Tuesday, 19 July 2016 09:02

Small business debt management advice: how to collect outstanding debts

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As a small business owner, pursuing outstanding debts can be a painful process. You don’t want to be seen as the “bad guy”, but at the same time, you rely on debtors paying on time in order to service your own cash flow, and if a debtor defaults, your business suffers.

Unfortunately, the creditor who protests the loudest is likely to be paid first. This means if you want to see your money soon, you’ll need to get vocal with your debtor. In this article, we have a look at the small business debt recovery process and suggest ways you can make the debt collection process a little easier for all parties involved.

If you have a debt owing, and your usual debt recovery process (email reminder, follow-up phone call, compounding, etc) hasn’t resulted in payment, legally you have three tools in your arsenal you can employ.

Debt recovery tool one: send a lawyer’s letter

For a fee, your lawyer will draft up a letter outlining your debtors legal obligations and the repercussions of not paying the debt within a certain timeframe. Often, simply receiving a letter on a lawyer’s letterhead will be enough to convince a debtor to move your debt to their top priority. This can be a good first step as it is cheaper than engaging a lawyer for legal action.

Debt recovery tool two: use a debt-collection agency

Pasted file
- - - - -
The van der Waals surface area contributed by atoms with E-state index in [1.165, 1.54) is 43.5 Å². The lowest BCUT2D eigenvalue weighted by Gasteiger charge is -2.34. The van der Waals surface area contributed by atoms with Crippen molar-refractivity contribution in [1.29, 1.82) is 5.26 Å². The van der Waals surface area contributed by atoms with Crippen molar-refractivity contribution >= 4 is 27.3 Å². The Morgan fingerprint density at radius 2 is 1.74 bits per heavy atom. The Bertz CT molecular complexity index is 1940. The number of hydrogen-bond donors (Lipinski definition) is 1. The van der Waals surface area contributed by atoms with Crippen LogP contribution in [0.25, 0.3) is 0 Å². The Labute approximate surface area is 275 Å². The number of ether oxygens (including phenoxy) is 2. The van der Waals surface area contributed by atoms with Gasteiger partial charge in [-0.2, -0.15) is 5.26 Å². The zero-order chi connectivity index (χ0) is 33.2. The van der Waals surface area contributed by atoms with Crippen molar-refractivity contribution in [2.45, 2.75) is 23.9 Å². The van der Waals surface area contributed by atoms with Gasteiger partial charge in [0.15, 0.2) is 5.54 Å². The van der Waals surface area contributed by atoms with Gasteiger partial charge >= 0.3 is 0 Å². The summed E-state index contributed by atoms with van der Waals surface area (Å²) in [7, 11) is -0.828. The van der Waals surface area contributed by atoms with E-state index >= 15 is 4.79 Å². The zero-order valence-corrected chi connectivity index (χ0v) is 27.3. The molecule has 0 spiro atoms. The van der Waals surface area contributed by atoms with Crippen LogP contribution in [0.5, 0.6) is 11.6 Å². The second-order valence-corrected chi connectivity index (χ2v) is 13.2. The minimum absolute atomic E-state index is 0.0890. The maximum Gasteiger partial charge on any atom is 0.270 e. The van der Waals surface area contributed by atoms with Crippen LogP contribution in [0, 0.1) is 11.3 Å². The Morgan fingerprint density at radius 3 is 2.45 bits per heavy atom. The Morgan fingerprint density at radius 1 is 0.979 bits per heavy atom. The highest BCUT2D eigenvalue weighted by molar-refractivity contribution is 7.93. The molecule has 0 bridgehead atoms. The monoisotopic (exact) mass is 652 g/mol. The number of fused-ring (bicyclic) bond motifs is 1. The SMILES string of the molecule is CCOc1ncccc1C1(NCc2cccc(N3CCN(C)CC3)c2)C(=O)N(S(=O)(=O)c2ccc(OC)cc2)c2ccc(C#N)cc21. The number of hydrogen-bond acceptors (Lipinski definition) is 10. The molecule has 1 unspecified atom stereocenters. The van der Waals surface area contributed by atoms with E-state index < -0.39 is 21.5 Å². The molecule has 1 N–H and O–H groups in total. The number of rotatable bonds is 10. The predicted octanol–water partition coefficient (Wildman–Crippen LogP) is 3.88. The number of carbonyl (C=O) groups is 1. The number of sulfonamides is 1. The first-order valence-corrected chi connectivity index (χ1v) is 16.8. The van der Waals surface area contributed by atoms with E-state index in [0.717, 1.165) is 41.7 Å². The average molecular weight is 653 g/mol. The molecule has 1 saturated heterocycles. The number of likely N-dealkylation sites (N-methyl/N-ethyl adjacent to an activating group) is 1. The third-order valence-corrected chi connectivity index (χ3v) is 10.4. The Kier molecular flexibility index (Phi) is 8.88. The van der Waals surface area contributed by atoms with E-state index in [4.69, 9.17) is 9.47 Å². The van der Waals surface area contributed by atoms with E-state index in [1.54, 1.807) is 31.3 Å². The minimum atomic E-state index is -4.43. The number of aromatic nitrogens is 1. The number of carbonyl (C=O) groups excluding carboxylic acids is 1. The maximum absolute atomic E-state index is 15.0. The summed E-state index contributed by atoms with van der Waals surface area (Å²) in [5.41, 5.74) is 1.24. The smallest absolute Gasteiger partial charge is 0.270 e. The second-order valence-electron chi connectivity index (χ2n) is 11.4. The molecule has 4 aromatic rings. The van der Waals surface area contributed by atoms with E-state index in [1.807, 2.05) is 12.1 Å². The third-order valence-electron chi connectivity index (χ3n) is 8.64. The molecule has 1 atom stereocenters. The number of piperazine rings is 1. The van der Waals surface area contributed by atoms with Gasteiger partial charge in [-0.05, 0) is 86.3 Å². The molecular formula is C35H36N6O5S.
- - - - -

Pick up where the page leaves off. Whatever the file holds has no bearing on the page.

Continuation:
You can assign small business debt collection to an agency. They will pursue the business on your behalf and attempt to recover your debt. This is a good option if communications between you and the debtor have broken down.

The agency will establish contact with your debtor via mail and telephone, and may also visit in person to collect on the debt. They will also register the default against your debtor, which will remain on their credit record for up to five years. Debt collection agencies settle the majority of claims without legal proceedings, but if required, can also act on your behalf to sue the debtor to recover money owing.

Debt recovery tool three: issue a statutory demand

If you suspect the company owing you money may be insolvent, and the debt is not in dispute, you can have your lawyer issue a statutory demand to recover your money. As we outline in our Statutory demands article, you may be able to recover the outstanding debt, interest owing on the debt, and legal costs associated with small business debt collection.

A statutory demand should ideally come from a lawyer you’ve hired, rather than from yourself or a debt collection agency. Once issued, the debtor has 15 days to pay the amount claimed. If they neglect to do this, you can apply to place their company into liquidation.

Seeking legal action for small business debt collection should not be taken lightly, and it’s important to ensure the debt is not in dispute before issuing a statutory demand.

If you are struggling to manage the debt in your company contact us now.


Read 3189 times Last modified on Friday, 10 March 2017 12:43

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